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Rwanda Landscape

Rwanda

Planet Birdsong is running a case study for its proposed impact model in Rwanda. The Centre of Excellence in Biodiversity and Natural Resource Management (CoEB) at the University of Rwanda provides an established entity and a ready and able partner.

The partnership aims to foster an increased knowledge and interest in the natural world, to expand the role of bird life as a measure of diversity richness, and to develop a better appreciation and knowledge of the interface with sustainable development, whether in communities, education, forestry and agriculture, water management, tourism or urban development, all to enable people to expand their knowledge and grow their livelihoods. The economic distress caused by the COVID-19 pandemic and the imperative of building our natural capital into managing sustainable development in the face of climate change, gives even more urgency to the task. Planet Birdsong anticipates fostering a rigorous, enthusiastic and enduring approach to technical capacity building and sustainable development goals. ​
Participants in the Planet Birdsong project at all levels, flourish through exposure to art, science and technology in the fields of biodiversity, music, audio recording, and computer science. At community level, knowledge and appreciation carries into the working activities of agriculture, forestry, water management and sustainable community development. At a more scientific level, international connections for science and wildlife tourism will benefit.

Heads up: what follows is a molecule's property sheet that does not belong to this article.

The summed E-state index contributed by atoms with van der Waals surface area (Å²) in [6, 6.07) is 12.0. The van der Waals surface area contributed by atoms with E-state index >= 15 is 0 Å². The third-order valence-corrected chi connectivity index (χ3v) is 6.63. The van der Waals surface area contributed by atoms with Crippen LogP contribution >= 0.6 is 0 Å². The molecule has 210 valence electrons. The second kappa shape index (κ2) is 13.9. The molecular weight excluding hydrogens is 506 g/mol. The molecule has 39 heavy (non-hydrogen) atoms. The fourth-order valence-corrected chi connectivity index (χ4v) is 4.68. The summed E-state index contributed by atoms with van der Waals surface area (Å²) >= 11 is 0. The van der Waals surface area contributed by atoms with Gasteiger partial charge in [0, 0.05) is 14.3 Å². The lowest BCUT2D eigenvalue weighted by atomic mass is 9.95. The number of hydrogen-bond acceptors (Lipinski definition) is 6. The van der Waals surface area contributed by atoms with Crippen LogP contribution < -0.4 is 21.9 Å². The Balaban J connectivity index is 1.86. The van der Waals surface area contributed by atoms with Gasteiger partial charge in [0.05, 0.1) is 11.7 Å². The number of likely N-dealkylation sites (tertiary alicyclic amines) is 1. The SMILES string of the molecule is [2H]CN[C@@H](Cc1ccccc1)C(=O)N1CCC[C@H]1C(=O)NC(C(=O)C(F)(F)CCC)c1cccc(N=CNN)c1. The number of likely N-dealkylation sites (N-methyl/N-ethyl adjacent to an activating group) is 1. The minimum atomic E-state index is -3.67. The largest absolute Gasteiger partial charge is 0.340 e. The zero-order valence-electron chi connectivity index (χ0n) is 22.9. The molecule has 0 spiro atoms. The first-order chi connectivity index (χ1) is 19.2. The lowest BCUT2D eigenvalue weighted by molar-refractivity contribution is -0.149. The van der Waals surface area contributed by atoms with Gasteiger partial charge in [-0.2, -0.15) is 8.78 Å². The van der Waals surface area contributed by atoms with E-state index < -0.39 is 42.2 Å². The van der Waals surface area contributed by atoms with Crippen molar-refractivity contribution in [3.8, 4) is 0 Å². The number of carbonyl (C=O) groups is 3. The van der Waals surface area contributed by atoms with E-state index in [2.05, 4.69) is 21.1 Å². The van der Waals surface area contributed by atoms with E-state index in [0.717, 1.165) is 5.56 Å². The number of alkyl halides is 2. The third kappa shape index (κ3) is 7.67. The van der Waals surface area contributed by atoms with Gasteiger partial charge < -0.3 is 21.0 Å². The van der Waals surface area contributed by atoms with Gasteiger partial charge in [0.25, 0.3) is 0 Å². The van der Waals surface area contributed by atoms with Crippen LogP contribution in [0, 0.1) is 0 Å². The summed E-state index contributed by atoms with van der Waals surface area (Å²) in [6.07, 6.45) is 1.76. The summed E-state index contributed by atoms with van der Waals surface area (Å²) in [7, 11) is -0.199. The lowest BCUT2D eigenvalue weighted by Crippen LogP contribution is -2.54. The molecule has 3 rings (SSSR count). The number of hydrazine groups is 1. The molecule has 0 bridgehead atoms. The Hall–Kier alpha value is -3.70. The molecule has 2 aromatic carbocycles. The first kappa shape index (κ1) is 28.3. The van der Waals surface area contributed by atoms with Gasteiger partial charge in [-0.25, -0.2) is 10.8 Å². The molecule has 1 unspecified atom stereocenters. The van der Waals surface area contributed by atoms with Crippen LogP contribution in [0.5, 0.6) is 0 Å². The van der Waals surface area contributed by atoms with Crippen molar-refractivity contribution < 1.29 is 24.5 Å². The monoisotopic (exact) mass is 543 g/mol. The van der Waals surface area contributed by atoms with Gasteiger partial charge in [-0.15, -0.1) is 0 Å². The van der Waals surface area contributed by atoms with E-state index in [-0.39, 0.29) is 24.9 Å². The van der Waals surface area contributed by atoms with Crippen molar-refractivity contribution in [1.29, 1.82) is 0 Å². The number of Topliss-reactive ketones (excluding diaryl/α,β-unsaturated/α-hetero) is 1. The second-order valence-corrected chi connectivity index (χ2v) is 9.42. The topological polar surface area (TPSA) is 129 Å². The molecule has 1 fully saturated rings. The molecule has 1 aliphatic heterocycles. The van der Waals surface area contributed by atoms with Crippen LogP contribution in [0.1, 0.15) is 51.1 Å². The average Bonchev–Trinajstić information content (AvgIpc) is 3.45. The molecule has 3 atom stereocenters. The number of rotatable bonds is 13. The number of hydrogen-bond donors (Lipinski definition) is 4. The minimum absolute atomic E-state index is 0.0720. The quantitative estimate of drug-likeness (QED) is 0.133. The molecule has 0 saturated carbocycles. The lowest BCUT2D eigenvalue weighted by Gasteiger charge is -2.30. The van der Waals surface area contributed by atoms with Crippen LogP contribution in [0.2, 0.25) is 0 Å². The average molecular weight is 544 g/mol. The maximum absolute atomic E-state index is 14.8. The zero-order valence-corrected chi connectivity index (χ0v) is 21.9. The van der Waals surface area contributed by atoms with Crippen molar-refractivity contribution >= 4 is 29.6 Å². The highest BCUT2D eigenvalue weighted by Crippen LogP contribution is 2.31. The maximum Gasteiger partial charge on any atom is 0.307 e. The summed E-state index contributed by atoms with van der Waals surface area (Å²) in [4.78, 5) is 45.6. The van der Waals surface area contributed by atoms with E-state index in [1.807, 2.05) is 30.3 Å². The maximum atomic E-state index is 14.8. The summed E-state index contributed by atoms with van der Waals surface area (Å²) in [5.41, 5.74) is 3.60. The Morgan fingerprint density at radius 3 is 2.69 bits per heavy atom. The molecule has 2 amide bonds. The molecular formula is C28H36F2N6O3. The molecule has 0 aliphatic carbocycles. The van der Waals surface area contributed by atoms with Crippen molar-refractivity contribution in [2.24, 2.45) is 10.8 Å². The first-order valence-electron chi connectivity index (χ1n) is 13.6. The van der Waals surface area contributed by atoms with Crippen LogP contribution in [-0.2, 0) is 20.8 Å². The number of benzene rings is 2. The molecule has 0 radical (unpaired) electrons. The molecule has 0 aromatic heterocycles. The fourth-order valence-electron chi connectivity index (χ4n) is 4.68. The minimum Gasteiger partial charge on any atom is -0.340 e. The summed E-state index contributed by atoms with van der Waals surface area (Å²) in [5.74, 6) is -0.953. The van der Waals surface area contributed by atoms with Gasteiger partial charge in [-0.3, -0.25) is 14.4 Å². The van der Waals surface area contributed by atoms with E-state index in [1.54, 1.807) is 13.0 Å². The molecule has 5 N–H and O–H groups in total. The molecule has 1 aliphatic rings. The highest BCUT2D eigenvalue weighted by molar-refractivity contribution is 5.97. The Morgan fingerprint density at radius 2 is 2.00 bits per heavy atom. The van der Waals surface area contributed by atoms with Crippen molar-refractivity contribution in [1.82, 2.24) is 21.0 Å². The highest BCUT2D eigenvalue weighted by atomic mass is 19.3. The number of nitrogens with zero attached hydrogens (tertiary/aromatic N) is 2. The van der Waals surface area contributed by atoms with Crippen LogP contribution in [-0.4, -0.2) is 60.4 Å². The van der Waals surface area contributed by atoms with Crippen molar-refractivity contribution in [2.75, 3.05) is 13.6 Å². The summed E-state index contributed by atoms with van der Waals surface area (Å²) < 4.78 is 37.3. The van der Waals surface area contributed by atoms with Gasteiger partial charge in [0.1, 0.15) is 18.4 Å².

The project's role of education in sound recording provides a considerable potential contribution locally to the Rwanda Biodiversity Information System and globally to the Cornell Lab of Ornithology eBird dataset.

The specialised birds and acoustic variations of Rwanda are an example of where a country and sub-country level approach can capture local bird sound characteristics. Rwandan work on the technical aspects will advance the value of the data collection approach for other countries and sub-regions around the world.

As a specific example is Planet Birdsong’s aim to record for Rwandan science and posterity the unique and very high-quality work and knowledge of Claver Ntoyinkima a key Guide in Nyungwe Forest National Park. It is believed that his skills, using verbally generated bird sounds to attract the special Albertine Rift Endemics in Nyungwe Forest National Park and then find and identify them to visiting clients, is virtually unique amongst the guides and has a very special legacy value, potentially worthy of being lodged in the National archives at the National Museum of the Environment, subject to government agreement, as well as being used for educational purposes.


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Endemic bird